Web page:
Posted: Monday, January 15, 2018
Highlights, Takeaways, Quick Wins
- Turn self-initiated projects into a tangible thing.
- Work with the end in mind.
My upcoming book Sketchy Advice (from God) drops very soon (Tuesday, February 14, 2018) and it was a result of a 31-day illustration challenge.
Turn self-initiated projects into a tangible thing
When I decided to start the challenge I knew that it had the potential to be something that could repurpose and turn into a tangible object or product. I had done it before with Icons of Horror: Inktober 2016. I think illustration challenges are fun as an exercise, but I think it’s a missed opportunity to not turn the final illustrations into a tool, resource, or product.
At the time I had just joined an online Sermon Sketchnote Community and the month of May has the National Day of Prayer, so challenging myself to illustrate something biblical was top of mind.
The most obvious thing was to illustrate an excerpt of a proverb every day with the corresponding chapter (i.e. day one of the challenge would be something from Proverbs 1, day two would be Proverbs 2, etc). There are 31 days in May and 31 chapters in the Book of Proverbs so to me it kept it simple.
After illustrating day one I saw that if I kept up with the challenge this could turn into a resource and tool for people who are looking for another way to make their study of the Bible easier to grasp by utilizing their visual way of thinking. The majority of people think visually and recall things visually so I had a feeling this could be really useful for people.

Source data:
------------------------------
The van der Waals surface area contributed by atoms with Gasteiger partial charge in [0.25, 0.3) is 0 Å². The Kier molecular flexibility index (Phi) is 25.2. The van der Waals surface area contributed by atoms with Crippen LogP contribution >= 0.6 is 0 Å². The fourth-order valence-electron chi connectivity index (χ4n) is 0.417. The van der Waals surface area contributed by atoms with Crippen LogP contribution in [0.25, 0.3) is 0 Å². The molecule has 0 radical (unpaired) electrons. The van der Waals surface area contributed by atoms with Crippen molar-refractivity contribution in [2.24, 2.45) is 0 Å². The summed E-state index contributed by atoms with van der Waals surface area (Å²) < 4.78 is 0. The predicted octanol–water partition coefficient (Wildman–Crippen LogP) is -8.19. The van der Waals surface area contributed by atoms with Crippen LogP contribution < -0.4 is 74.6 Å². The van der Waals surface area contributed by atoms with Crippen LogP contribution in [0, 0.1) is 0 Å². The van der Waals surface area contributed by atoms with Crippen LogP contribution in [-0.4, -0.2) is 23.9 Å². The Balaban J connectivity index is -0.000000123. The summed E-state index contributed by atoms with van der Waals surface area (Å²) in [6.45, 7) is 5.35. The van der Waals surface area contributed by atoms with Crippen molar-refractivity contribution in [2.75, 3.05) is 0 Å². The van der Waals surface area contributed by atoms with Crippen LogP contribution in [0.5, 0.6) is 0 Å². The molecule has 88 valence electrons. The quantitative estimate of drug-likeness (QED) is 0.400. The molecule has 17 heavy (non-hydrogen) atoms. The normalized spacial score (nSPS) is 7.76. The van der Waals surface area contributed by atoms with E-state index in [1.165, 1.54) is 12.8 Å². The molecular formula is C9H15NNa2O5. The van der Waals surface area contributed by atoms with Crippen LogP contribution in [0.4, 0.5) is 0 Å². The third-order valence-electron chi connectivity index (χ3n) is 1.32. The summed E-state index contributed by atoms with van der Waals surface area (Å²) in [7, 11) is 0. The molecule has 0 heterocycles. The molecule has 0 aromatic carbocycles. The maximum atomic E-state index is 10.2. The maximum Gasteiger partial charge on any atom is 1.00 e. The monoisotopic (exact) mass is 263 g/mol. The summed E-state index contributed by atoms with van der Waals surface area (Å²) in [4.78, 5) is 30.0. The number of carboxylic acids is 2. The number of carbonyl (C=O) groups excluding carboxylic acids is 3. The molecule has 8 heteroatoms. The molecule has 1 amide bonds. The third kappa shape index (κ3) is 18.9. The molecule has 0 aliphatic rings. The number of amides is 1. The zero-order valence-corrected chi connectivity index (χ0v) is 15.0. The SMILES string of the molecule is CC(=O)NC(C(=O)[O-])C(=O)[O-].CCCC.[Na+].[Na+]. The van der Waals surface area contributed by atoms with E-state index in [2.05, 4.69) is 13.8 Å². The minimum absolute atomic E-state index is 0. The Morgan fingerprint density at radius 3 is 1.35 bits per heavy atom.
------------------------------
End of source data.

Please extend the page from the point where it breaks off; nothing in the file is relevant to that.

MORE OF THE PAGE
Work with the end in mind
There is something about knowing that people are going to see your artwork that makes you try a little bit harder. It’s kinda like the difference between practicing your instrument alone versus playing in front of an audience; you will naturally try your hardest when people are watching.
This challenge was really for me to practice sketchnoting; to improve my speed, visualizing concepts, and memorizing more of what the Bible says. However, after the first day and knowing that I had the idea of making it into a resource for people to use I started drawing a little more intentionally and made sure not to be lackadaisical in my execution. The style is still rough, because that is the nature of what sketchnotes should be, but I still wanted to make sure my illustrations were good and my lettering was easy to read.
Knowing this was going this was going to be a resource that I was going to make available definitely elevated how I approached the artwork. It also helped me be more intentional with technical aspects like making sure elements were large enough to print when reduced for reproduction and consistent sizing so it could be formatted later into a layout program.
Repurposing artwork is a great way to work smarter and not harder.